Latin American leaders are rising up to defend the world's most impoverished migrants after U.S. President Donald Trump allegedly referred to certain developing nations as "shithole countries."
Bolivian President Evo Morales expressed his indignation on Twitter: "To insult African countries, El Salvador and Haiti, Trump insults the world and demonstrates his opinions and politics are contaminated by capitalist racism, fascism, arrogance, and ignorance. History has shown that those who offend like this end up eating their words."
In Venezuela, the seventh meeting of the Bolivarian Alliance for the People of America (ALBA) reviewed the incident, collectively stating that they considered Trump's racist slur – directed at Latin American and African nations – offensive.
Venezuelan Foreign Minister Jorge Arreaza said: "El Salvador and Haiti yesterday were once again victims of U.S. President Donald Trump's aggression.
"Even if he's trying to take back his words, what's important... is that we now know that what Donald Trump thinks is even worse that whatever he could have said about our brother nations and their dignity.
"And we know how his restrictive immigration policies are hurting our people in the Caribbean, Mexico and Central America, a lot of them reunited here in the Bolivarian Alliance."
El Salvador has been greatly affected by changes in U.S. immigration policies – most notably the eradication of the Temporary Protected Status (TPS) program. President Salvador Sanchez posted a message on Twitter saying that the nation demanded "respect for the dignity of its noble and courageous people."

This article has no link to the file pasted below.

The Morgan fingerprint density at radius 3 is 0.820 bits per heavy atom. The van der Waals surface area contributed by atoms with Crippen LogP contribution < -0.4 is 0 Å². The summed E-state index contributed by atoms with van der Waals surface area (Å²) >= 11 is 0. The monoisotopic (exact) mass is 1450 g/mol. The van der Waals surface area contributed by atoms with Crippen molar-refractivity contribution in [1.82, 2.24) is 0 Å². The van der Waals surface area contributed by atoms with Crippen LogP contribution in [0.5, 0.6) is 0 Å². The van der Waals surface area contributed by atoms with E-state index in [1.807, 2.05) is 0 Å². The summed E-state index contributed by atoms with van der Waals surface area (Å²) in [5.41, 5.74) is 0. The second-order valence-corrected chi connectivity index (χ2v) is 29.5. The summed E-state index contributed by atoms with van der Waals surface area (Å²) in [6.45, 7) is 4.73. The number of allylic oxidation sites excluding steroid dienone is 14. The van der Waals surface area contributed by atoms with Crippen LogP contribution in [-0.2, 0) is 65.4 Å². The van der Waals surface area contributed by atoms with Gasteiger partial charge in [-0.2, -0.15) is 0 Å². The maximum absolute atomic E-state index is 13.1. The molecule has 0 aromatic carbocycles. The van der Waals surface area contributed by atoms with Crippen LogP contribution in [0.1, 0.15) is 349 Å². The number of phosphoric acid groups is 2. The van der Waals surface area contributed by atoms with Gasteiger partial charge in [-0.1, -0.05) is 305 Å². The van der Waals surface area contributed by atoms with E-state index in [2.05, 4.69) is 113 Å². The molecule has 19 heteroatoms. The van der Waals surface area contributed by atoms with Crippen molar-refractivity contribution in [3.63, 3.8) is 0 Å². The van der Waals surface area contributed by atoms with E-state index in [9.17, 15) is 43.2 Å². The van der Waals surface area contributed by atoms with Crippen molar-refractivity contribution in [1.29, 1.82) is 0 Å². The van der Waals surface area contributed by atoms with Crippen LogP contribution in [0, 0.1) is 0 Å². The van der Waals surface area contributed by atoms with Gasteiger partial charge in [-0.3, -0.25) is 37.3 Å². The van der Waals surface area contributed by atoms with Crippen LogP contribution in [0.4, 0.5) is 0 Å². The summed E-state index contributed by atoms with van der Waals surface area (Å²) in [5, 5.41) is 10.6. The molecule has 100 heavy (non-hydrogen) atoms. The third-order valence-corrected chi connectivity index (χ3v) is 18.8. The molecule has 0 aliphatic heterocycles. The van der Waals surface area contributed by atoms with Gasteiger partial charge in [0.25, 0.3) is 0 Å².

One of the nation's largest political parties, the Frente Farabundo Marti para la Liberacion Nacional (FMLN), also released a statement saying they were offended and aggravated by Trump's "racist, anti-immigrant, anti-Salvadoran and anti-American" language.
"The history of our people's struggle and our defensive position of our country, with dignity and pride, has been demonstrated to the world on numerous occasions," the statement reads. "This same attitude strengthens us to condemn the insults today."
The FMLN went on to warn that to be attacked by one of the world's most politically powerful diplomats in the world could result in serious consequences for Salvadorans.
"We are a working people, dignified, optimistic, and proud of our history; we fight daily to build our future and we do it cheerfully," the FMLN said. "We are never going to accept these types of attitude nor abandon our defense of and pride in our country and our foreign brothers."
Chilean Foreign Minister Heraldo Muñoz also took to Twitter, stating that his country welcomes immigrants who are attempting to improve their lives and who would be a contribution to any Latin American society.
"Regarding immigrants from 'shithole countries,' Chile is proud to continue receiving many thousands of Haitians and persons from poor countries or looking for a better future," Muñoz posted. "Migrants into Chile come from Haiti, Dominican Rep, Venezuela, Colombia, Peru, Bolivia and others."
Haiti said it was shocked by Trump's reported remarks and summoned the top U.S. diplomat in the country, asking for an apology if the vulgar term had been used.
According to the Washington Post, Trump uttered his now infamous slur during a meeting with senators in the Oval Office on Thursday, when he asked why they wanted "all these people from shithole countries coming here."
Democratic Senator Dick Durbin, who attended the gathering, told reporters on Friday that Trump used "vile, vulgar" language, including repeatedly using the word "shithole" when speaking about African countries.
Trump has categorically denied using the term, tweeting on Friday: "The language used by me at the DACA meeting was tough, but this was not the language used."